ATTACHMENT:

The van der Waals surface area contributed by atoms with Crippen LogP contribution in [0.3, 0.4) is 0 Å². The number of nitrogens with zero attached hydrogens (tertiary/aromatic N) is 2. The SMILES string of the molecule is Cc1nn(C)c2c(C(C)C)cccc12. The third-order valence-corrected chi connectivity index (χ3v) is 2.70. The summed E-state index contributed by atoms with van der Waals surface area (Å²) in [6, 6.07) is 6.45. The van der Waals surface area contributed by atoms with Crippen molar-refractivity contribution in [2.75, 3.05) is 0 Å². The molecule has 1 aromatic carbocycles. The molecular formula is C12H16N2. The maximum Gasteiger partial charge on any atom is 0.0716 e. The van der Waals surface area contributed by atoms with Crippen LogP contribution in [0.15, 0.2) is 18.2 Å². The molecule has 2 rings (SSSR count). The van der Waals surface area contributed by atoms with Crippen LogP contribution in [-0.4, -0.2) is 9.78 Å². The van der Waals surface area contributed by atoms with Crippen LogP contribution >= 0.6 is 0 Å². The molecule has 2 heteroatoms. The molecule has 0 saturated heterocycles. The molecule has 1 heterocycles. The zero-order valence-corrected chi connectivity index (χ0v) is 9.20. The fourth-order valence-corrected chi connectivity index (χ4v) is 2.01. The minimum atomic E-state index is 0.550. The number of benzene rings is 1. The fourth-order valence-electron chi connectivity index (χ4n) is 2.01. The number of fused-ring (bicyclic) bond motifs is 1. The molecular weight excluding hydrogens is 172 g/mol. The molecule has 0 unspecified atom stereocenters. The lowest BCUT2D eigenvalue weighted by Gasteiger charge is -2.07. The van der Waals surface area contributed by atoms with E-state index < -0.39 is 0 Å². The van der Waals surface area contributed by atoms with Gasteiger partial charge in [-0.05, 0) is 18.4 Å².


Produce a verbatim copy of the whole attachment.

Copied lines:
The van der Waals surface area contributed by atoms with Crippen LogP contribution in [0.3, 0.4) is 0 Å². The number of nitrogens with zero attached hydrogens (tertiary/aromatic N) is 2. The SMILES string of the molecule is Cc1nn(C)c2c(C(C)C)cccc12. The third-order valence-corrected chi connectivity index (χ3v) is 2.70. The summed E-state index contributed by atoms with van der Waals surface area (Å²) in [6, 6.07) is 6.45. The van der Waals surface area contributed by atoms with Crippen molar-refractivity contribution in [2.75, 3.05) is 0 Å². The molecule has 1 aromatic carbocycles. The molecular formula is C12H16N2. The maximum Gasteiger partial charge on any atom is 0.0716 e. The van der Waals surface area contributed by atoms with Crippen LogP contribution in [0.15, 0.2) is 18.2 Å². The molecule has 2 rings (SSSR count). The van der Waals surface area contributed by atoms with Crippen LogP contribution in [-0.4, -0.2) is 9.78 Å². The van der Waals surface area contributed by atoms with Crippen LogP contribution >= 0.6 is 0 Å². The molecule has 2 heteroatoms. The molecule has 0 saturated heterocycles. The molecule has 1 heterocycles. The zero-order valence-corrected chi connectivity index (χ0v) is 9.20. The fourth-order valence-corrected chi connectivity index (χ4v) is 2.01. The minimum atomic E-state index is 0.550. The number of benzene rings is 1. The fourth-order valence-electron chi connectivity index (χ4n) is 2.01. The number of fused-ring (bicyclic) bond motifs is 1. The molecular weight excluding hydrogens is 172 g/mol. The molecule has 0 unspecified atom stereocenters. The lowest BCUT2D eigenvalue weighted by Gasteiger charge is -2.07. The van der Waals surface area contributed by atoms with E-state index < -0.39 is 0 Å². The van der Waals surface area contributed by atoms with Gasteiger partial charge in [-0.05, 0) is 18.4 Å².